MANILA, Philippines – Senators are doubtful Vice President Leni Robredo would be an effective drug czar for 6 months – unless President Rodrigo Duterte "delegates blanket authority" over law enforcement.
Senator Aquilino Pimentel III on Tuesday, October 29, said that Duterte, as chief executive, executes the laws, but assigning the task of running the ongoing drug war shouldn't be Robredo's job.
"That cannot be delegated except to his alter egos," Pimentel said of the President's latest remarks.
To former top cops-turned-lawmakers, Senators Panfilo Lacson and Ronald "Bato" dela Rosa, only the President can wield "sufficient authority" over law enforcement officials.
"Unless he delegates a blanket authority, including the power to hire and fire, no one else in the government bureaucracy can do it better than the Chief Executive under any other given circumstances," Lacson said.
"I don't want our country to become another Mexico so [the President] should tighten his grip on the drug situation, instead of leasing his power to anybody who has no proven track record in crime fighting especially in the arena of drugs," Dela Rosa said.
If the President was indeed serious about letting Robredo take over the campaign against illegal drugs, Senate President Vicente Sotto III said that the Vice President should be appointed the head of both the anti-drug agencies Dangerous Drugs Board and the Philippine Drug Enforcement Agency.
While Senator Sherwin Gatchalian saw nothing wrong with delegating the task to Robredo, he said that all resources must be given to the Vice President as head of the drug war to make it work.
"Hindi lang 'yung pagbibigay ng assignment, pagbibigay din ng control ng pulis, pagbibigay control ng PDEA, [at] pagbibigay ng budget para ma-implement. Dahil kung ibibigay lang sa kanya 'yung assignment at walang suporta, babagsak at babagsak yung tao," Gatchalian told reporters on Tuesday.
(It's not just a matter of giving the assignment, but about giving control over the police, giving control over PDEA, and providing sufficient budget for implementation. Because if the assignment will only be given without support, she will fail.)
Lacson on Tuesday said that Duterte is sensitive to criticisms of his campaign against illegal drugs.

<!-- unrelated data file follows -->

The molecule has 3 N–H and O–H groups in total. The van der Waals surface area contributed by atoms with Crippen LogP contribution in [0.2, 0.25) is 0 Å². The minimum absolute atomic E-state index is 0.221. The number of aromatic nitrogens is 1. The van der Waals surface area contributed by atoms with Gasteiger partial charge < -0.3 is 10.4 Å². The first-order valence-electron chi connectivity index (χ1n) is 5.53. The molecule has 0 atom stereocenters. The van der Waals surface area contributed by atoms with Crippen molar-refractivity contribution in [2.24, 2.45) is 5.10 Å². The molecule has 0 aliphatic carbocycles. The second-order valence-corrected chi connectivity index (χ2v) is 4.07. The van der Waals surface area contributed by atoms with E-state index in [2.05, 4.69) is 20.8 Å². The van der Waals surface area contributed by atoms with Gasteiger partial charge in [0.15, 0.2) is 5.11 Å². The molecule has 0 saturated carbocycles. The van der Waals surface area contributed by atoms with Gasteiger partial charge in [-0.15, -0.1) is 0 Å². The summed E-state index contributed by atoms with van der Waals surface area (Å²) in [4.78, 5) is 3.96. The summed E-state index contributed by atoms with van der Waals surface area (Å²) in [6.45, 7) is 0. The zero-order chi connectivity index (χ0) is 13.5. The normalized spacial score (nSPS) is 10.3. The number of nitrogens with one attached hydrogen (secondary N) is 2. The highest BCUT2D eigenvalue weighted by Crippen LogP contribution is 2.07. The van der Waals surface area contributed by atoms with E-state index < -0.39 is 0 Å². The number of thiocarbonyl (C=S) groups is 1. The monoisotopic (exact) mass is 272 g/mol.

"The President is easily peeved when his administration's top priorities – such as eliminating illegal drugs and corruption, which he used as his campaign platform – become the subject of criticisms," Lacson said.
Meanwhile, opposition Senator Risa Hontiveros said that Duterte's remarks were meant to shift the responsibility to Robredo instead, after this administration's drug war was heavily criticized.
"Ang pahayag na ito ng Pangulo ay tulad ng super pabida mong classmate sa recitation. Pagkatapos ng ilang beses na mapahiya sa maling pagsagot, ituturo ang ibang classmate sa teacher para sila ang sumagot," she said.
(The President's statement is like your overly eager classmate during recitation. After losing face over wrong answers, he would point to other classmates so that the teacher would ask them instead.)
Hontiveros believes in Robredo's capacity to turn a deadly drug war into a rehabilitative one, but she asked why not let her steer the wheel for the remaining 3 years of their term in office.
"Lubusin na niya sa natitirang taon ng kanyang termino. Si Presidente lang naman ang nangako ng 6 na buwan," Hontiveros said. (Why not make it until the end of her term? It was only the President who promised [ending the drug war in] 6 months.)
"Naniniwala ako na kayang pangunahan ni Vice President Robredo ang kampanya laban sa droga na hindi abusado at corrupt, walang nadadamay at namamatay na mga inosente at walang inaalagaang drug lords gaya ni Peter Lim," the opposition senator added.
(I believe that Vice President Robredo can lead the campaign against illegal drugs in a way that is not abusive and corrupt; where the innocent are not being killed; and where drug lords like Peter Lim are not being protected.)
Duterte claimed he would give Robredo a letter, asking her to surrender his law enforcement powers to implement the drug war. But the Vice President believes Duterte is not serious about the offer.